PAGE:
Special mention has to go to the fantastic controversy storm Hard Candy. A cast of two (not including a cameo from Sandra Oh) this is truely a film that lives and dies on the central performances by Patrick Wilson and Ellen Page (Especially Ellen Page). Ultimately it could have been a gimmicky, exploitative, c-level thriller had the central roles been given to anyone else. However Patrick Wilson and Ellen Page do such a good job of crafting interesting, well rounded characters that the audience is constantly forced to reassess their ideas of predator and prey, exploiter and exploited, Psycho and... well slightly different kind of psycho, meaning the film only improves with further viewings. Not to mention the fantastic close camera work that presents a feeling of perverse intimacy at the start that quickly becomes desperate and claustrophobic. A truly sensational film in every sense of the word.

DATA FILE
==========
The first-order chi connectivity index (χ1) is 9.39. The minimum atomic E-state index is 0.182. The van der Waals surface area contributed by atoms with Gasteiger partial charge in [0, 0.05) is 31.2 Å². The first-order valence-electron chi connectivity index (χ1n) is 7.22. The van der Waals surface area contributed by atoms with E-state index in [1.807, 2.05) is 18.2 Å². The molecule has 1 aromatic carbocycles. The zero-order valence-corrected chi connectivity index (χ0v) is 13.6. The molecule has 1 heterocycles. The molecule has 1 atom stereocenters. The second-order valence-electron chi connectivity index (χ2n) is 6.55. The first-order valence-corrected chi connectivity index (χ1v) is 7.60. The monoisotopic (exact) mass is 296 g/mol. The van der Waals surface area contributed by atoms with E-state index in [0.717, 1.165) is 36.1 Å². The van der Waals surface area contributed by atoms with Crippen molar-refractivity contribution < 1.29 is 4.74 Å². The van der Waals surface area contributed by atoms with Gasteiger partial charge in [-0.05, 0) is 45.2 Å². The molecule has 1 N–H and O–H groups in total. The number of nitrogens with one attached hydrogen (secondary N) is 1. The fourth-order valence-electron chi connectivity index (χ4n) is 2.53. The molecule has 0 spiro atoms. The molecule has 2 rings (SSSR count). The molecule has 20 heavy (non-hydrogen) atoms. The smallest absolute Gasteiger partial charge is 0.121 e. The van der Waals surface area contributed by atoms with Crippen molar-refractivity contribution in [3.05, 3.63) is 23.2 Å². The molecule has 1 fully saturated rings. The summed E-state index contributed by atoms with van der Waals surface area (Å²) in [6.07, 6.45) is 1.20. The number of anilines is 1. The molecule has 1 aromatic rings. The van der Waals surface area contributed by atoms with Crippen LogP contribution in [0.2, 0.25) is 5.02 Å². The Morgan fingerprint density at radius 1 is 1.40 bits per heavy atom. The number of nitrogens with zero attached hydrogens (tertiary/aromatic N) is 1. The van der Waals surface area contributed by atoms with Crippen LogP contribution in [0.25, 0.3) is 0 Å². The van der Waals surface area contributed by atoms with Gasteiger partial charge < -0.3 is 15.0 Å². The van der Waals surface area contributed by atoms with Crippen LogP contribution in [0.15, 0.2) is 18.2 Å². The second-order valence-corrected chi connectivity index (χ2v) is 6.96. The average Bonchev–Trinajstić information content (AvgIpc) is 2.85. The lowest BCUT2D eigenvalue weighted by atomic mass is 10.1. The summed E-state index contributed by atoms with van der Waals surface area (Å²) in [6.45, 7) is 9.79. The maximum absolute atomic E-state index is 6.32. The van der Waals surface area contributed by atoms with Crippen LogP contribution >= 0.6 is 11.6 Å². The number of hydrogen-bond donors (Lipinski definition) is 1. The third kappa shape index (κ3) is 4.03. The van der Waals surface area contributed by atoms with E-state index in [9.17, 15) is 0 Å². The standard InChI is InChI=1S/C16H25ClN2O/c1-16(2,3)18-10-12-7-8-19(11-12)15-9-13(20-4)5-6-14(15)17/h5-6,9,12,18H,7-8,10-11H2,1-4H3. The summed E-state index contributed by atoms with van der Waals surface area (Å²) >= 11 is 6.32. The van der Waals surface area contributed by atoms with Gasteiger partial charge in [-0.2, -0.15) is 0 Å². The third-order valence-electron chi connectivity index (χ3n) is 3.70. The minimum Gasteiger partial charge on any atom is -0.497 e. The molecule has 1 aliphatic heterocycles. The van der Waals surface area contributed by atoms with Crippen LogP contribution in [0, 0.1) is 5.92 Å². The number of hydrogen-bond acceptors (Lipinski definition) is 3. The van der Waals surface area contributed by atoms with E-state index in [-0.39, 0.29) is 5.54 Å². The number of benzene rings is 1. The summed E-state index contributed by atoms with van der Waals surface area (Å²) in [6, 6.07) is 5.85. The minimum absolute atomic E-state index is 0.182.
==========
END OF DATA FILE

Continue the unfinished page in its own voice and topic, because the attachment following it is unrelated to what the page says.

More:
• Comment number 38.

    25: Another great, although there are a additional minor roles (the wife and daughter for example) which might take away from the purity of the concept. Such a haunting, beautiful film; all the more mournful for the ultimate fate of the crew making the film and Tarkovsky himself.

    I wonder if people are perhaps put off by the misleading title (it has nothing to do with the modern useage of the word ala "Celebrity Stalker").

  • Comment number 39.

    Echoing BillPaxtonsSecondBiggestFan, Interview springs immediately to mind here. While I don't quite share the aforementioned's enthusiasm for the film, it does function very well as an intimate one-on-one drama. Certainly an interesting approach from Buscemi, albeit a very flawed execution thereof. That said, everything that's good about the film is down to the bare nature of having only two people on screen: as though the entire world beyond is completely immaterial. It's deeply compelling.

    Another one (though strictly not a performance) is Wall-E, or at least the first act of the film with the eponymous character alone. Really gripping, and it's all down to the solitary nature of the camera's focus.